Hug Research Group: The Relationship of Microbes in Contaminated Sites & Advice on Environmental Change

Photo by zibik on Unsplash

For more information about Laura Hug and the biological research the Hug Research Group does at the University of Waterloo, check out their website and email below!



Q: Can you explain the focus of your research in a few sentences?

A: I study microbes living in contaminated or otherwise disturbed sites, like landfills, mine tailings, and agricultural soil. My research group tries to determine how the contaminants are impacting the microbes, and, importantly, how the microbes may be impacting the contaminants. We look for organisms that can degrade or transform the contaminants that could be used as remediation tools.

Q: What motivated you to go into research (and specifically into biology)?

A: I liked science early and was drawn to genetics in high school. In undergrad, I studied an eclectic program of science courses, eventually focusing on molecular biology. I call myself a microbiologist now, but I didn’t start studying bacteria until my PhD. I like biology for having a lot of scope for discovery — there is so much diversity of life that we don’t know about.

Q: What do you find to be the most interesting aspect of your research?

A: We work with big datasets and complex communities, and I really like the process of taking an ocean of data and starting to make sense of it, to connect organisms and substrates and interactions between community members, to start to understand what is happening at that site, under those conditions.

Q: In simplified terms, what are the steps you take in your research to determine the presence and role of micro-organisms in a given environment?

A: We go to a site, take a sample (could be a scoop of soil, or filter some landfill leachate (smelly!) onto a filter) and take it back to the lab. We extract DNA, RNA, and/or proteins from this sample, and then sequence them — a few weeks later, we have tons of data to process. Then we use computational pipelines to assemble genomes, identify function, determine activity, and start to pull apart the biologically relevant characteristics of the community we sampled. We can identify who was there, who was most abundant, and who they are — sometimes finding new organisms on the tree of life. From there, we can figure out what these microorganisms are capable of doing in the environment, see what roles they are playing.

Photo by Lenka Dzurendova on Unsplash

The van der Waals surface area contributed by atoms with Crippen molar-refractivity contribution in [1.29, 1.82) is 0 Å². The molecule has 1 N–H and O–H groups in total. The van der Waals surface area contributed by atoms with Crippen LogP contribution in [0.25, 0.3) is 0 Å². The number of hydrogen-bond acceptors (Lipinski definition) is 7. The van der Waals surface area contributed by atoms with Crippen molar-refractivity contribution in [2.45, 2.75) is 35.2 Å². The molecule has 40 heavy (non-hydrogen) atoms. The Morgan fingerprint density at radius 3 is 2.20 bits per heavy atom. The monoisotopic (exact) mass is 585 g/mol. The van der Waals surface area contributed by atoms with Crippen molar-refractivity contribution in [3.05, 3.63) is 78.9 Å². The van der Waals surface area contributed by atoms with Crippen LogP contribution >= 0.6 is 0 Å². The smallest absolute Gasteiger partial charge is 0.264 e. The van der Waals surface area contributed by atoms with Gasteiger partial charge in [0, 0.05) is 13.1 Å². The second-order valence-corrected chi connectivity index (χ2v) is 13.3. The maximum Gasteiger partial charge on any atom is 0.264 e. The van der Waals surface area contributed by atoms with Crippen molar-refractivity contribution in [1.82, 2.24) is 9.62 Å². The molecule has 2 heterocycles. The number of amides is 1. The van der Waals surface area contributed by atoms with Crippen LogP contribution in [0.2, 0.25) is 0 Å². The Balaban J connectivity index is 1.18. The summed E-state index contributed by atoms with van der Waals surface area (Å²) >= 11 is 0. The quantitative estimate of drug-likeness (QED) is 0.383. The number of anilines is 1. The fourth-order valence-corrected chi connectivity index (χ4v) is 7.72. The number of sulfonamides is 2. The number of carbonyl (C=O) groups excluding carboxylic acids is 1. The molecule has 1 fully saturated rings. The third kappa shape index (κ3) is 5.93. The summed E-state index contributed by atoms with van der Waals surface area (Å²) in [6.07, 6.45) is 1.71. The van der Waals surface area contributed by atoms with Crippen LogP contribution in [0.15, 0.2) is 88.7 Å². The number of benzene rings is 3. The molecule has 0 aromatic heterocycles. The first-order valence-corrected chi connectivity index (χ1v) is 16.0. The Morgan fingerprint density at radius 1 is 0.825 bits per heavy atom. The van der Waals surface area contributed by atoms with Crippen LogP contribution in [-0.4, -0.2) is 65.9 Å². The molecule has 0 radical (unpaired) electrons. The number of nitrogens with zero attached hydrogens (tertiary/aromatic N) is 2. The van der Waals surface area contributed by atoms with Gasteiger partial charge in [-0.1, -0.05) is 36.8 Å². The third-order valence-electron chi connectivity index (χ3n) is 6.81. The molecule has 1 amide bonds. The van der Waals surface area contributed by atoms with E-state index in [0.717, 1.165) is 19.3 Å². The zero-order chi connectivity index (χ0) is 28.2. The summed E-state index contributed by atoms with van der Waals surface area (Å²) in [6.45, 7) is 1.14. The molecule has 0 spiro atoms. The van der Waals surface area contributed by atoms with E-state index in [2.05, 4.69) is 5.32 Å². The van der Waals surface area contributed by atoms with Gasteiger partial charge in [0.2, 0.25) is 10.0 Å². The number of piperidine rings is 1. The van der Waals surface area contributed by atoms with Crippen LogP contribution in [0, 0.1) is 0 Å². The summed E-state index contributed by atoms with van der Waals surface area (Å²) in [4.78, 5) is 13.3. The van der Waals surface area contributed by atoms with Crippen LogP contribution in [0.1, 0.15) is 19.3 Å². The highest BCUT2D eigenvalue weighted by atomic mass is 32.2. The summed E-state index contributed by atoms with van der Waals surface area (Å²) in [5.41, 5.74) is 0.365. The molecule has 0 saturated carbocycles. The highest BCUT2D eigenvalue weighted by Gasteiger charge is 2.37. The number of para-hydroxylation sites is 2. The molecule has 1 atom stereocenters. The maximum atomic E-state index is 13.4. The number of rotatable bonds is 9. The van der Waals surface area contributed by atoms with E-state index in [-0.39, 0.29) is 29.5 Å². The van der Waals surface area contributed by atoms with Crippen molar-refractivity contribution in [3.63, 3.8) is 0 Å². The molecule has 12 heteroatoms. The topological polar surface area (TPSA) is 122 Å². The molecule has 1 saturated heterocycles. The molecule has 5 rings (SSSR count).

Q: In your opinion, what steps (if any) should be taken to improve the conditions (for accelerating degradation or for improving environmental health in general) at waste facilities and other contaminated sites?

A: Containment is key — the smaller and more stable the footprint of a landfill or other contaminated site the better. If well contained, then remediation is easier too — it can be more focused, with less impact on adjacent or connected environments. Every site is different, so the approach to accelerate degradation or improve environmental health can vary. Lots of sites have initiatives to re-green or plant with native pollinators, which helps ecosystem health while we figure out a remediation option. It’s multi-faceted. Also, some microbes will degrade a contaminant into something more toxic, or that will move faster in the system — it’s not always a good thing, so those complexities have to be managed too.

Q: What do you think is the greatest environmental challenge we face as a society?

A: Our extreme consumption. It drives the rising plastic pollution around the globe, the shrinking space for landfill refuse, the overall impact on ecological resources. Canada is one of the worst developed nations for waste production per capita — we could be a lot less lazy about how we consume and what waste we generate, and a lot more invested in lowering our footprints.

Q: Do you ever feel overwhelmed by the number and extent of changes needed to correct our trajectory on this planet? If so, how do you counteract that feeling?

A: I do. I think it is a big and complex problem, and one that is difficult to feel agency over without being overwhelmed. I am shifting my research program from a discovery-based direction to focusing on methane emission mitigation and plastics degradation, as two of the major problems we’re facing that I think could have microbial solutions. I’m well placed based on my expertise and my current position to try to tackle some of these issues, and I don’t know how I could look my kids in the face if I didn’t try.

Photo by Ronan Furuta on Unsplash

Q: Do you have any advice for young people trying to enact positive environmental change in our world?

Every little bit helps, but we are now in a scenario where, realistically, it will take significant political and economic pressure to move the dial. So voting matters, more than it ever has. Voting with your ballots, but also with your money. Being loud. Organizing events. In your life, try to live true to your principles — reduce waste, reduce consumption. But make the people in positions to make change take notice. Make this their priority.

Q: Finally, for our followers/readers who are interested in research or graduate studies: are you open to co-ops or new graduate students?

A: My recruiting varies depending on when grants are awarded and what we have going on in the lab. If you are interested, I’m always happy to hear from students. Advice for approaching any prof for a position — include a bit about why you are interested in their work, and your CV and transcript. It helps distinguish your request from the many spam requests we get per week.




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A student-run club that operates a small-scale composting service, while also promoting sustainability through proper waste management and Zero Waste lifestyle.

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